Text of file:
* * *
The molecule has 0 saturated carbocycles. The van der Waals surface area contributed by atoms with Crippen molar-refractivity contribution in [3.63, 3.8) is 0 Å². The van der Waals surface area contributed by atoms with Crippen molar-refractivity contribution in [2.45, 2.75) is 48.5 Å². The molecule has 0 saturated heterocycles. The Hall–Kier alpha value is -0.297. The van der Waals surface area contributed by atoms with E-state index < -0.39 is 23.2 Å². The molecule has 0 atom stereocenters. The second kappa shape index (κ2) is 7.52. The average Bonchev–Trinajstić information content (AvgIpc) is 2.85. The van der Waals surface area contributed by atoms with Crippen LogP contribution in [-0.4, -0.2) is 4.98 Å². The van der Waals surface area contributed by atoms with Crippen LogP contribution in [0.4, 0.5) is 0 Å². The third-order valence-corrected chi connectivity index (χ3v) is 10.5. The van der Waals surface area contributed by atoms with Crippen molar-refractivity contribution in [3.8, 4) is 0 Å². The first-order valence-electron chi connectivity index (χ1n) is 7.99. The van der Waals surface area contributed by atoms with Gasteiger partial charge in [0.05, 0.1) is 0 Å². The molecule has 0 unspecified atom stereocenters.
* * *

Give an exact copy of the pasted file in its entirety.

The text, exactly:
The molecule has 0 saturated carbocycles. The van der Waals surface area contributed by atoms with Crippen molar-refractivity contribution in [3.63, 3.8) is 0 Å². The van der Waals surface area contributed by atoms with Crippen molar-refractivity contribution in [2.45, 2.75) is 48.5 Å². The molecule has 0 saturated heterocycles. The Hall–Kier alpha value is -0.297. The van der Waals surface area contributed by atoms with E-state index < -0.39 is 23.2 Å². The molecule has 0 atom stereocenters. The second kappa shape index (κ2) is 7.52. The average Bonchev–Trinajstić information content (AvgIpc) is 2.85. The van der Waals surface area contributed by atoms with Crippen LogP contribution in [-0.4, -0.2) is 4.98 Å². The van der Waals surface area contributed by atoms with Crippen LogP contribution in [0.4, 0.5) is 0 Å². The third-order valence-corrected chi connectivity index (χ3v) is 10.5. The van der Waals surface area contributed by atoms with Crippen molar-refractivity contribution in [3.8, 4) is 0 Å². The first-order valence-electron chi connectivity index (χ1n) is 7.99. The van der Waals surface area contributed by atoms with Gasteiger partial charge in [0.05, 0.1) is 0 Å². The molecule has 0 unspecified atom stereocenters.